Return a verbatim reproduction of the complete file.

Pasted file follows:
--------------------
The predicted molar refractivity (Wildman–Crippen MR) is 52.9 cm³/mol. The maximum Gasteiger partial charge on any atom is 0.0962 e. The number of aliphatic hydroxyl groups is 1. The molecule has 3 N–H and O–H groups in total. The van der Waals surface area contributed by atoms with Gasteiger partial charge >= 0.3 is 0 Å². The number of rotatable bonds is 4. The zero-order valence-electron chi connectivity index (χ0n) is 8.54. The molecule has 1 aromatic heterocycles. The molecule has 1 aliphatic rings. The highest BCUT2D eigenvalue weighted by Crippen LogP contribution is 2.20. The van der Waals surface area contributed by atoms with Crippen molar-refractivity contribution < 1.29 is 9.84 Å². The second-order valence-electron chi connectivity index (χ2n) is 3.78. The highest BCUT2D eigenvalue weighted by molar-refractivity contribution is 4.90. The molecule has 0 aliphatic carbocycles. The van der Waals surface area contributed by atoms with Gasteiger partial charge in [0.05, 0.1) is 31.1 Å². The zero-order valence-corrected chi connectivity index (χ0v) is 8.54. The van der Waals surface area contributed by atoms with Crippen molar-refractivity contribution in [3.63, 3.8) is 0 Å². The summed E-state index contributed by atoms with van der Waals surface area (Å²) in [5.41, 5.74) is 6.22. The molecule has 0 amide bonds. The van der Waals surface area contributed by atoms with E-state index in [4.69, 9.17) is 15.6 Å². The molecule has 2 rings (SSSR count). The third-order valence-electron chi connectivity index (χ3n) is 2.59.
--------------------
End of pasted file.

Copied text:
The predicted molar refractivity (Wildman–Crippen MR) is 52.9 cm³/mol. The maximum Gasteiger partial charge on any atom is 0.0962 e. The number of aliphatic hydroxyl groups is 1. The molecule has 3 N–H and O–H groups in total. The van der Waals surface area contributed by atoms with Gasteiger partial charge >= 0.3 is 0 Å². The number of rotatable bonds is 4. The zero-order valence-electron chi connectivity index (χ0n) is 8.54. The molecule has 1 aromatic heterocycles. The molecule has 1 aliphatic rings. The highest BCUT2D eigenvalue weighted by Crippen LogP contribution is 2.20. The van der Waals surface area contributed by atoms with Crippen molar-refractivity contribution < 1.29 is 9.84 Å². The second-order valence-electron chi connectivity index (χ2n) is 3.78. The highest BCUT2D eigenvalue weighted by molar-refractivity contribution is 4.90. The molecule has 0 aliphatic carbocycles. The van der Waals surface area contributed by atoms with Gasteiger partial charge in [0.05, 0.1) is 31.1 Å². The zero-order valence-corrected chi connectivity index (χ0v) is 8.54. The van der Waals surface area contributed by atoms with Crippen molar-refractivity contribution in [3.63, 3.8) is 0 Å². The summed E-state index contributed by atoms with van der Waals surface area (Å²) in [5.41, 5.74) is 6.22. The molecule has 0 amide bonds. The van der Waals surface area contributed by atoms with E-state index in [4.69, 9.17) is 15.6 Å². The molecule has 2 rings (SSSR count). The third-order valence-electron chi connectivity index (χ3n) is 2.59.